Supreme Court lifts ban on Heathrow third runway
The Supreme Court has breathed new life into plans for a third runway at Heathrow Airport.
The scheme was previously blocked by the Court of Appeal, who said the government’s airports strategy didn’t meet up-to-date UK climate targets.
But the Supreme Court has ruled the strategy was legitimately based on previous, less stringent, climate targets at the time it was agreed.
The firm behind Heathrow can now seek planning permission for the runway.
But it still faces major obstacles, including having to persuade a public enquiry of the case for expansion.
And if planning inspectors approve the scheme, the government will still have the final say.
Ministers have been advised by their Climate Change Committee that, in order to keep emissions down, Heathrow should only expand if regional airports contract.
This will pose a problem for a government that’s committed to improving infrastructure away from the South-East.
And a full application from Heathrow Airport may still be more than a year away as the airport re-assembles a planning team and strives to cope with Covid.
A Heathrow spokesman called the decision to lift the ban “the right result for the country”.
“Only by expanding the UK’s hub airport can we connect all of Britain to all of the growing markets of the world, helping to create hundreds of thousands of jobs in every nation and region of our country.
“Demand for aviation will recover from Covid-19, and the additional capacity at an expanded Heathrow will allow Britain as a sovereign nation to compete for trade and win against our rivals in France and Germany.”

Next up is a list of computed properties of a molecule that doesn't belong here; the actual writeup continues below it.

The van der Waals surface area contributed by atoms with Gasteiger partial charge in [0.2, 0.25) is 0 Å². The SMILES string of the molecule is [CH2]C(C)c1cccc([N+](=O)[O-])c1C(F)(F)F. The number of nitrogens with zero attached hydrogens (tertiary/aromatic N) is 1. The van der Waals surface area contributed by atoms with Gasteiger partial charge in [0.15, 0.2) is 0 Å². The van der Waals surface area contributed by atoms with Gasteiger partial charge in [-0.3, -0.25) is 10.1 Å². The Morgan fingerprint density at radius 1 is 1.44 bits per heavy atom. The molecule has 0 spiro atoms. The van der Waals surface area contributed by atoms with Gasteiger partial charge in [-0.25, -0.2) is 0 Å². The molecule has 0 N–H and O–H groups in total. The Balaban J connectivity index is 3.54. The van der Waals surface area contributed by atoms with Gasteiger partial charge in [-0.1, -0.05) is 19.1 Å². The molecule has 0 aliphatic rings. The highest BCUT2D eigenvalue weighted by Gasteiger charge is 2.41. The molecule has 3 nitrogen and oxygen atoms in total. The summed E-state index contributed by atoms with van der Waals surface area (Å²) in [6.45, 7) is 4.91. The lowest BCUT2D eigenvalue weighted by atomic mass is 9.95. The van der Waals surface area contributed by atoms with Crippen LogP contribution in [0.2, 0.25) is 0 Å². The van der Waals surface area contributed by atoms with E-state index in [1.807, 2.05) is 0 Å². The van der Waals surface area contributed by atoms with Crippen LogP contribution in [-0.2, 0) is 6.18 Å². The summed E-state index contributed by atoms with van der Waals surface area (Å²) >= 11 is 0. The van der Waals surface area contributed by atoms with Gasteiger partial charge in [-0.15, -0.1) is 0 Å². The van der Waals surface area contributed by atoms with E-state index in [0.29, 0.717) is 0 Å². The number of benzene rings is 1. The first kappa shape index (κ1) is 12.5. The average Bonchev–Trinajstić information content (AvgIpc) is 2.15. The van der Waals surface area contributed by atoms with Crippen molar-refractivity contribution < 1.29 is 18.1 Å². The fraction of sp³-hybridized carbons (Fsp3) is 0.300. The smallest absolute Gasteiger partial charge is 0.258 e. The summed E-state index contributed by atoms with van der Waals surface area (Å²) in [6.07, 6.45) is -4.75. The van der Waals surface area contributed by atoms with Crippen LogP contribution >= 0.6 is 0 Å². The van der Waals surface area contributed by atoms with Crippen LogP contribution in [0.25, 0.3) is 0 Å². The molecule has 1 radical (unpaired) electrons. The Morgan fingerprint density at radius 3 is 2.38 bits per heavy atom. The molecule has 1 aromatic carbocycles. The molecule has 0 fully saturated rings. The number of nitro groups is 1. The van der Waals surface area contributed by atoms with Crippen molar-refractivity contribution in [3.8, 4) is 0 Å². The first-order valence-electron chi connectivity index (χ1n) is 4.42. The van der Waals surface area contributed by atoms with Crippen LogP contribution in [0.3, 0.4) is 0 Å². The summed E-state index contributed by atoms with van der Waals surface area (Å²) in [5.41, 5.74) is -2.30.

The business coalition Back Heathrow said it would boost the UK once it stops following EU trading rules on 31 December.
“It is a huge moment for the UK as it moves towards an uncertain Brexit, but now with the confidence that international trade could be boosted by additional capacity at the country’s only hub airport,” said executive director Parmjit Dhanda.
“We believe this news reflects a unity of purpose between the highest court in the land and our parliament – which has already delivered a majority of 296 for sustainable expansion at Heathrow,” he added.
The ruling is a blow for campaigners who’ve been hounding the runway project in the courts because they say it breaches the government’s policy of removing almost all carbon emissions from the economy by 2050 – the so-called Net Zero commitment.
But environmentalists still plan to challenge every stage of the planning application in the courts – including at the European Court of Human Rights, where campaigners will argue that relying on outdated emissions targets is inconsistent with the right to life.
The old UK emissions strategy was based on the target of holding global temperature rise to 2C, whereas the latest government aim is a maximum temperature rise of 1.5C. This means emissions must be cut by more than previously thought.
On the back of the previous Appeal Court ruling in their favour, environmentalists have launched copy-cat legal actions against plans for other government projects that will fuel climate change.
These include the £27bn roads programme; expanding North Sea oil and gas; and a proposed Cumbria coal mine.
They fear the Supreme Court ruling signals that judges aren’t willing to hold the government’s feet to the fire on climate policy – as the Dutch Supreme Court did last year, when it ruled that the country’s failure to act urgently against climate change constituted a violation of human rights.
Similar cases are underway in several other nations where citizens want politicians to keep promises to tackle emissions.
The Supreme Court case was taken by Friends of the Earth in conjunction with a tiny NGO called Plan B.
Its founder Tim Crosland told BBC News: “This is a terrible verdict – the runway plan is in clear breach of climate change targets and it can’t be allowed to go ahead. I can’t imagine how the judges came to this decision.”
Paul McGuinness from the No 3rd Runway Coalition, said before the court ruling that a decision in favour of Heathrow wouldn’t change the underlying case against the proposed runway.